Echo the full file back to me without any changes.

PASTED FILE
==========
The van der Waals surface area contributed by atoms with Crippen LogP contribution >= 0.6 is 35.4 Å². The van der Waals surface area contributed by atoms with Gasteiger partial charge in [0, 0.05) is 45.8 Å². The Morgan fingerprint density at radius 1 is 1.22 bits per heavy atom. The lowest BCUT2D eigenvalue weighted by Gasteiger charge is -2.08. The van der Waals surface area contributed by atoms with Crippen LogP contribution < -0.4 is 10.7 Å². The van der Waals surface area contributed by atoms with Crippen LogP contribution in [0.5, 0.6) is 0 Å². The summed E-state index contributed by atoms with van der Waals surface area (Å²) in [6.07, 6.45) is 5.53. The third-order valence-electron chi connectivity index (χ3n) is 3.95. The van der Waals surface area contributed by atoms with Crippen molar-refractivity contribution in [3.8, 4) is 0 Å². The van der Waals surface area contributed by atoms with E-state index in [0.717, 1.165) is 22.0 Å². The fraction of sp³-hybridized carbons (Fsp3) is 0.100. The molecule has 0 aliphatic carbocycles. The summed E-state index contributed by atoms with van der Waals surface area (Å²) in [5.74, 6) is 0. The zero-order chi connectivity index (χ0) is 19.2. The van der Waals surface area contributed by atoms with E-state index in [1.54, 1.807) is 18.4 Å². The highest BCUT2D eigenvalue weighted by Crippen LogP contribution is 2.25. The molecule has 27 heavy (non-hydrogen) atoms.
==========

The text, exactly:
The van der Waals surface area contributed by atoms with Crippen LogP contribution >= 0.6 is 35.4 Å². The van der Waals surface area contributed by atoms with Gasteiger partial charge in [0, 0.05) is 45.8 Å². The Morgan fingerprint density at radius 1 is 1.22 bits per heavy atom. The lowest BCUT2D eigenvalue weighted by Gasteiger charge is -2.08. The van der Waals surface area contributed by atoms with Crippen LogP contribution < -0.4 is 10.7 Å². The van der Waals surface area contributed by atoms with Crippen LogP contribution in [0.5, 0.6) is 0 Å². The summed E-state index contributed by atoms with van der Waals surface area (Å²) in [6.07, 6.45) is 5.53. The third-order valence-electron chi connectivity index (χ3n) is 3.95. The van der Waals surface area contributed by atoms with Crippen molar-refractivity contribution in [3.8, 4) is 0 Å². The van der Waals surface area contributed by atoms with E-state index in [0.717, 1.165) is 22.0 Å². The fraction of sp³-hybridized carbons (Fsp3) is 0.100. The molecule has 0 aliphatic carbocycles. The summed E-state index contributed by atoms with van der Waals surface area (Å²) in [5.74, 6) is 0. The zero-order chi connectivity index (χ0) is 19.2. The van der Waals surface area contributed by atoms with E-state index in [1.54, 1.807) is 18.4 Å². The highest BCUT2D eigenvalue weighted by Crippen LogP contribution is 2.25. The molecule has 27 heavy (non-hydrogen) atoms.